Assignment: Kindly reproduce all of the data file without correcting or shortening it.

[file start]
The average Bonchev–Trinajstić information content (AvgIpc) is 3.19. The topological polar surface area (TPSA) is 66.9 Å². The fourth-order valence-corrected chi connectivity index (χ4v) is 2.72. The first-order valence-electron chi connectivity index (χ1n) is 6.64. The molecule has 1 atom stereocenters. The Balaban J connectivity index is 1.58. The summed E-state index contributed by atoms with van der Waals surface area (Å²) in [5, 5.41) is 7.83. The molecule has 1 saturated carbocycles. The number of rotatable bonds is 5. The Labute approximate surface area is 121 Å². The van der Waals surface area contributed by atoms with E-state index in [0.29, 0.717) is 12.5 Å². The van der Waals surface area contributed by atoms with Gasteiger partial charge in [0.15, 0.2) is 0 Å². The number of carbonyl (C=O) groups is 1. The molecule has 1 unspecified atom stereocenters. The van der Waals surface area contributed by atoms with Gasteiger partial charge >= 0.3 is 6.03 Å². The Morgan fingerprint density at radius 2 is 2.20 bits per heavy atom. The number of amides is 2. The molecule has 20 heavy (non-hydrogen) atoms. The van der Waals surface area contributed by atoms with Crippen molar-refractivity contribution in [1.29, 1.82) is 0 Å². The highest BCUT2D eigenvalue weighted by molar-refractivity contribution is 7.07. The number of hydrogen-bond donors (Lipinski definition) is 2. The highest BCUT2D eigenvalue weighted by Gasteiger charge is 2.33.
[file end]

The average Bonchev–Trinajstić information content (AvgIpc) is 3.19. The topological polar surface area (TPSA) is 66.9 Å². The fourth-order valence-corrected chi connectivity index (χ4v) is 2.72. The first-order valence-electron chi connectivity index (χ1n) is 6.64. The molecule has 1 atom stereocenters. The Balaban J connectivity index is 1.58. The summed E-state index contributed by atoms with van der Waals surface area (Å²) in [5, 5.41) is 7.83. The molecule has 1 saturated carbocycles. The number of rotatable bonds is 5. The Labute approximate surface area is 121 Å². The van der Waals surface area contributed by atoms with E-state index in [0.29, 0.717) is 12.5 Å². The van der Waals surface area contributed by atoms with Gasteiger partial charge in [0.15, 0.2) is 0 Å². The number of carbonyl (C=O) groups is 1. The molecule has 1 unspecified atom stereocenters. The van der Waals surface area contributed by atoms with Gasteiger partial charge >= 0.3 is 6.03 Å². The Morgan fingerprint density at radius 2 is 2.20 bits per heavy atom. The number of amides is 2. The molecule has 20 heavy (non-hydrogen) atoms. The van der Waals surface area contributed by atoms with Crippen molar-refractivity contribution in [1.29, 1.82) is 0 Å². The highest BCUT2D eigenvalue weighted by molar-refractivity contribution is 7.07. The number of hydrogen-bond donors (Lipinski definition) is 2. The highest BCUT2D eigenvalue weighted by Gasteiger charge is 2.33.